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Thursday, December 14, 2017

International Service "University"

An elderly man who lived in my vicinity always told me that education does not take place only in the classroom. Without an iota of doubt these words are indeed true. We learn the most valuable lessons of life from our interactions with fellow people and our immediate environment. Few months ago, I got the humbling opportunity to be a part of the International Service program. As a recent graduate, I expected to deliver or perhaps disseminate that which I have learned over the past years, conversely, I had rather enrolled in a “post graduate university of life”, hence the title International Service University. My learning experience over the past months has taught me a great deal, and I will break down my experiences into individual “schools” within the university.

Chilling at our pre-placement training
School of Pre-Placement Training; One major quality that was emphasised is the importance of team work, which is the cornerstone of every project. There is the African proverb that says, if you want to go fast, go alone, if you want to go far, go together. We were put into groups in every activity, and the underlying attribute that boosted our morale and confidence was the spirit of team work. International service had a way of shuffling us between projects. You can find yourself performing a specific task and the next moment you are finishing an entirely different task. In the hustle and bustle of this life, there are unexpected circumstances, as such one should be readily available to take on new tasks within a moment’s notice.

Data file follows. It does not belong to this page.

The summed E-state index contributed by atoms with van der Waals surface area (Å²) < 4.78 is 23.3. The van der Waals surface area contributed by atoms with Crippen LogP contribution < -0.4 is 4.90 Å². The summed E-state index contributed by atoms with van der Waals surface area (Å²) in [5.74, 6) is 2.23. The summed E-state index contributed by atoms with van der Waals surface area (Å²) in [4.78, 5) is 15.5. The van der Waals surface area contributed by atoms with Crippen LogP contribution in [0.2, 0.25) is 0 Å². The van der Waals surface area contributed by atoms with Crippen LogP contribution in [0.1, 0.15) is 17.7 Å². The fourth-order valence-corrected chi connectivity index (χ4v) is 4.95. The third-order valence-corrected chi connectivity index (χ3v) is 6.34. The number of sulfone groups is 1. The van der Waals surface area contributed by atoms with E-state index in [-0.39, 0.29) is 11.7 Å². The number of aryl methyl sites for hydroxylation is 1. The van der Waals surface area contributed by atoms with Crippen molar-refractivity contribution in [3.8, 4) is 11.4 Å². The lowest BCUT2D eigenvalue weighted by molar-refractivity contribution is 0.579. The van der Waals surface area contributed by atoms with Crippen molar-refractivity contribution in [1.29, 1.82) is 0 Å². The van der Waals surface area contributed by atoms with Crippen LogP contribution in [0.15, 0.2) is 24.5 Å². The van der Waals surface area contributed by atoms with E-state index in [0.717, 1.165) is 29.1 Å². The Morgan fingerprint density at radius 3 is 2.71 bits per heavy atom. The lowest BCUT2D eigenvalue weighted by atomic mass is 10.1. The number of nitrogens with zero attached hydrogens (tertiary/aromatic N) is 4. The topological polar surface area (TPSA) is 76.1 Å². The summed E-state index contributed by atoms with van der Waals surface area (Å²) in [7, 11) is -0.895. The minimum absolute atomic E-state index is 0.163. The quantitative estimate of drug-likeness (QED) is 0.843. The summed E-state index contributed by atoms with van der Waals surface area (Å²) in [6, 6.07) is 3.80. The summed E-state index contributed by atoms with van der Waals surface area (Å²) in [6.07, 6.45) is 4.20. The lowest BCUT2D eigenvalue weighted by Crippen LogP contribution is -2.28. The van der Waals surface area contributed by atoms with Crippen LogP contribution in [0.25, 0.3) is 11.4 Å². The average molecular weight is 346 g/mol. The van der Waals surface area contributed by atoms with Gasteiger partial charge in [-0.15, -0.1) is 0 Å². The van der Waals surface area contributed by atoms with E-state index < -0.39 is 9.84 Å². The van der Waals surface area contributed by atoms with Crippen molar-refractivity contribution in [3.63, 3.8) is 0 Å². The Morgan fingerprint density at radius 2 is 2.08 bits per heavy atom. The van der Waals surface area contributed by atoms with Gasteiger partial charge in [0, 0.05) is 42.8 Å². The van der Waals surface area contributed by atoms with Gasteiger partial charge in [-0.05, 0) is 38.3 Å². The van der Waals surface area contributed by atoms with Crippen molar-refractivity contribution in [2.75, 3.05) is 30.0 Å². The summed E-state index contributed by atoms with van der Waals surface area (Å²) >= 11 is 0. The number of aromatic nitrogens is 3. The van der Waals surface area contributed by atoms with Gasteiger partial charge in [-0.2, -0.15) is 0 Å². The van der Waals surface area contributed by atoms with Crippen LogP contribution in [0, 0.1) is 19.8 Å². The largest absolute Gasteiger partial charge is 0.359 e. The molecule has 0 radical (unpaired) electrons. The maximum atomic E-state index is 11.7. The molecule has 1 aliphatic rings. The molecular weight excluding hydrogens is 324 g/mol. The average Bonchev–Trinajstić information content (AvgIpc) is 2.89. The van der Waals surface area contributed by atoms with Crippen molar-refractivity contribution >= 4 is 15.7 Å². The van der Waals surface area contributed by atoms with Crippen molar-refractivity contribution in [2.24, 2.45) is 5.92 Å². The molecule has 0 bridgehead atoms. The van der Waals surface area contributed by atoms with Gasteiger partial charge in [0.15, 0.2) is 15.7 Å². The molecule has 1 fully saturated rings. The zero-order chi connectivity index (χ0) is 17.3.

All of the volunteers at ICO
School of In-Country Orientation;  At ICO, we had to learn how to  adapt quickly, ICVs and UKVS  were made to lodge in a dormitory.  A setting like this taught us how to  adjust, alter and modify our environment to ensure that everyone  involved is comfortable to an acceptable degree and mentally rested to ensure a smooth transition to our tasks ahead. This attribute toughened my mindset, and improved my inter-personal relationships. I could interact more easily with others, and quickly detect the likes and dislikes of my fellow workers. We shared new slang such as “aaba” and “bless you”. When we got assigned permanent groups, I gained new skills and sharpened qualities I already possessed, which equipped me with the necessary resources to be successful in any task.

Our team and student volunteers at our float for BICAF